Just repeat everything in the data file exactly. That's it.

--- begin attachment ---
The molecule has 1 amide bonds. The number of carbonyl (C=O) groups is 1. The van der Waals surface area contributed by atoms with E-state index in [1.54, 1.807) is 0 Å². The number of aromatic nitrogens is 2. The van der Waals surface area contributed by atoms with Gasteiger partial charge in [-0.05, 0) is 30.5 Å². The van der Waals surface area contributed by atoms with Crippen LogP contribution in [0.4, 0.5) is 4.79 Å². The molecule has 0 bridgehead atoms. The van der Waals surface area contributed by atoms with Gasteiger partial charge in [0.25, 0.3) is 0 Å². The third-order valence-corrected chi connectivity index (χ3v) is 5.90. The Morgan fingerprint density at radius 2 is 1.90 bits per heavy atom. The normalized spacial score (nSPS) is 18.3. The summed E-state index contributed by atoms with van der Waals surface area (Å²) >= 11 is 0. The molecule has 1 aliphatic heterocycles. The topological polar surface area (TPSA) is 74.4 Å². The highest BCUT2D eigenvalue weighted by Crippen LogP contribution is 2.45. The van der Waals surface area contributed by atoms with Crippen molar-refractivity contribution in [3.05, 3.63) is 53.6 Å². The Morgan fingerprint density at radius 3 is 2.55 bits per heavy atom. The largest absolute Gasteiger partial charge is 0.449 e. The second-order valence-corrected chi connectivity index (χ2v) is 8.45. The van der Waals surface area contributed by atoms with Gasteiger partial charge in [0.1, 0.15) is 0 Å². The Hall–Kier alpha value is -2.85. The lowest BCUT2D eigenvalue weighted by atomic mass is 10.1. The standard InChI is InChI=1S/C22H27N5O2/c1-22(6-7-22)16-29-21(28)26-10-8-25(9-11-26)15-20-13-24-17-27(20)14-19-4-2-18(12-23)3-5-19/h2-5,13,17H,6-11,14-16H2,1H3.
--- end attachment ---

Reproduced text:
The molecule has 1 amide bonds. The number of carbonyl (C=O) groups is 1. The van der Waals surface area contributed by atoms with E-state index in [1.54, 1.807) is 0 Å². The number of aromatic nitrogens is 2. The van der Waals surface area contributed by atoms with Gasteiger partial charge in [-0.05, 0) is 30.5 Å². The van der Waals surface area contributed by atoms with Crippen LogP contribution in [0.4, 0.5) is 4.79 Å². The molecule has 0 bridgehead atoms. The van der Waals surface area contributed by atoms with Gasteiger partial charge in [0.25, 0.3) is 0 Å². The third-order valence-corrected chi connectivity index (χ3v) is 5.90. The Morgan fingerprint density at radius 2 is 1.90 bits per heavy atom. The normalized spacial score (nSPS) is 18.3. The summed E-state index contributed by atoms with van der Waals surface area (Å²) >= 11 is 0. The molecule has 1 aliphatic heterocycles. The topological polar surface area (TPSA) is 74.4 Å². The highest BCUT2D eigenvalue weighted by Crippen LogP contribution is 2.45. The van der Waals surface area contributed by atoms with Crippen molar-refractivity contribution in [3.05, 3.63) is 53.6 Å². The Morgan fingerprint density at radius 3 is 2.55 bits per heavy atom. The largest absolute Gasteiger partial charge is 0.449 e. The second-order valence-corrected chi connectivity index (χ2v) is 8.45. The van der Waals surface area contributed by atoms with Gasteiger partial charge in [0.1, 0.15) is 0 Å². The Hall–Kier alpha value is -2.85. The lowest BCUT2D eigenvalue weighted by atomic mass is 10.1. The standard InChI is InChI=1S/C22H27N5O2/c1-22(6-7-22)16-29-21(28)26-10-8-25(9-11-26)15-20-13-24-17-27(20)14-19-4-2-18(12-23)3-5-19/h2-5,13,17H,6-11,14-16H2,1H3.